Dr. Rompf has co-authored the book Field instruction: A guide for social work students, (5th ed.), presented at national and regional conferences, and published in peer-reviewed journals on topics such as open adoption, family-friendly workplaces, spousal abuse and the criminal justice system, and teaching social work practice. She holds certification in Aging from the Ohio Valley Appalachia Regional/Geriatric Education Center, Open Adoption Counseling, and Child Birth Education. She completed the Council on Social Work Education’s Curriculum Development Institute Program on aging and participated as Resource Faculty for the UK Gerontology Center. She co-evaluated the Gerontology Certificate at Sanders Brown Center and presented at the National Conference for Gerontological Social Work Education.

Since 1987, Dr. Rompf has been the PI for the Public Child Welfare Certification Program. She co-leads the College initiative, funded by the Hartford Foundation, to integrate gerontological research and practice across the curriculum and she reviews for the journal of Gerontology and Geriatrics Education. She engages in research on future KY nursing home care. Dr. Rompf co-chairs the College’s Faculty Appointment and Tenure Committee and serves on the College’s Curriculum Committee and the Undergraduate Committee. She has participated in fifteen doctoral committees, both as member and outside reviewer. She teaches undergraduate practice, field education, and the capstone M.S.W. course.

The College elected her to the University Senate and to the University Undergraduate Council. The President appointed her to the “Initiative on Undergraduate Education” Committee, and the Provost to the “Review and Evaluation Committees” for the Center on Drug and Alcohol Abuse, and the Office of Minority Affairs. The Provost also appointed her to two Dean Search Committees. She is past treasurer of the Kentucky Association for Social Work Educators, former director of the Lexington Catholic Social Services Bureau and Birthright of Lexington. She volunteered on the Kentucky Social Welfare Foundation for nine years. Dr. Rompf was appointed to a six year term on the Lexington Diocesan Commission for Women.

Surjit Singh Dhooper is Professor Emeritus, College of Social Work, University of Kentucky. His professional experience, spread over 40 years, included both practice and teaching. He had was involved with direct practice as well as administrative and community organizational work in health care settings for 18 years and taught at both undergraduate and graduate levels for over 22 years. He also held academic administrative positions such as Director of the Ph.D. Program and Director of Graduate Studies in the College of Social Work. He was awarded an endowed professorship - Constance Wilson Professor of Mental Health in 2000 which he occupied until his retirement.

He was among 250 nationally prominent, most published, social work scholars in the 1980s in a study by the Virginia Commonwealth University School of Social Work. He authored or coauthored five books, about 50 journal articles, and over 20 book reviews, and presented papers at many national and international conferences. Besides Field Instruction: a Guide for Social Work Students, his books include Social Work and Transplantation of Human Organs (1994), Social Work in Health Care in the 21st Century (1997), and Social Work Practice with Culturally Diverse People (2001). He was a consulting editor and/or book reviewer for many professional journals including Journal of Social Work Education, Social Work, Health and Social Work, Journal of Gerontological Social Work, Journal of Social Service Research, andJournal of International & Comparative Social Welfare. He served as amember of several university, community, and national committees and boards, such as the National Committee on Racial and Ethnic Diversity, the Board of Trustees of the Legal Defense Service, and the Aging Practice Section Committee of the National Association of Social Workers. He also served as a Site Visitor on behalf of the Commission on Accreditation, Council on Social Work Education.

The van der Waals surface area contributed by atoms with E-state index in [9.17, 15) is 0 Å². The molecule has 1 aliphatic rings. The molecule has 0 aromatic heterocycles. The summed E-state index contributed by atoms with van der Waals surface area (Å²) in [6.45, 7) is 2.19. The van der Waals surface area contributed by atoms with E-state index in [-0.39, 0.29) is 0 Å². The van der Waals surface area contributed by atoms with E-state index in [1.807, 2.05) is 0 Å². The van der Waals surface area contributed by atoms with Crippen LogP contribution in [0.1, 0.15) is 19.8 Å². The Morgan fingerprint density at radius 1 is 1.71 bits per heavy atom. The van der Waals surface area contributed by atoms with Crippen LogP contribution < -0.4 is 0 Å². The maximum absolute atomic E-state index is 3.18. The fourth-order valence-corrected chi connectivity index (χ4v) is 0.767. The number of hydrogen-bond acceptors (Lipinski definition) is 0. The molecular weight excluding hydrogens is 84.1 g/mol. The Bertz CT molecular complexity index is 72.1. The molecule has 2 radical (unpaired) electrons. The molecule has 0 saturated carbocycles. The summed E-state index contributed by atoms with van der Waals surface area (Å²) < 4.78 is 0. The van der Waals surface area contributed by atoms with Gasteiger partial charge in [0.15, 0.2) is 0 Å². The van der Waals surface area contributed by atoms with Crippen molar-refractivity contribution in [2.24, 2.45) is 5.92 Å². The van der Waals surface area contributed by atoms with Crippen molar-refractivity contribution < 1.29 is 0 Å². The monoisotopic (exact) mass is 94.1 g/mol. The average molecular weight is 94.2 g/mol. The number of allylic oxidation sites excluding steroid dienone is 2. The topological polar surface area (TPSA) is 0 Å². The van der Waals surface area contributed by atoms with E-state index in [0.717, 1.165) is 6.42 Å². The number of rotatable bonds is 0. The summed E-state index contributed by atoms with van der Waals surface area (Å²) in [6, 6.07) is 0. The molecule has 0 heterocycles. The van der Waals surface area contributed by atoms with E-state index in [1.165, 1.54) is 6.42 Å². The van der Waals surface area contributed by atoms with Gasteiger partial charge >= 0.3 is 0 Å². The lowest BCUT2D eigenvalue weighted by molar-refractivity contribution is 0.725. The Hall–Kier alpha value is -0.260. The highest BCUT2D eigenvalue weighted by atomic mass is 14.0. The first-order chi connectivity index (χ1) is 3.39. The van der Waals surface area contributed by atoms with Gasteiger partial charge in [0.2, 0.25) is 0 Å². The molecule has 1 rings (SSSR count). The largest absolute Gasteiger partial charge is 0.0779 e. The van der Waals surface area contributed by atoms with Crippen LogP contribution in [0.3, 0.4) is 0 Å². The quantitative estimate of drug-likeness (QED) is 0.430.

Table of Contents





Chapter 1: Field Instruction and the Social Work Curriculum

Chapter 2: The Partnership with Social Service Agencies

Chapter 3: Getting Started

Chapter 4: The Intern: Learning New Roles and Practicing Safety

Chapter 5: Contexts in Which Social Workers Operate

Chapter 6: Client Systems: The Recipients of Service

Chapter 7: Acquiring Needed Skills

Chapter 8: Legal and Ethical Concerns

Chapter 9: Pragmatic Concerns

Appendix A: Problem-Oriented Recording

Appendix B: Example of a Student Intern Evaluation Form



Chapter 1: Field Instruction and the Social Work Curriculum


Why Field Instruction?

What Is the Role of the Faculty Field Liaison?

What Is the History of Field Instruction in Social Work?

What Are the Current Standards for Field Instruction?

Are There Different Types of Field Placements?

How Are Students Prepared for Field Instruction?

How Are Students in Field Placement Supervised?

How Are Classroom Learning and Field Instruction Integrated?

What Is the Purpose of Field Seminars?

Do Students with Undergraduate Field Instruction Get Credit When They Work toward a Master’s Degree in Social Work?

Is It Possible for a Student to Have a Field Placement Where He or She Is Also Employed?


Chapter 2: The Partnership with Social Service Agencies


Why Do Agencies Accept Student Interns?

How Are Field Agencies Chosen?

How Are Field Instructors Selected?

How Are Agencies and Students Matched?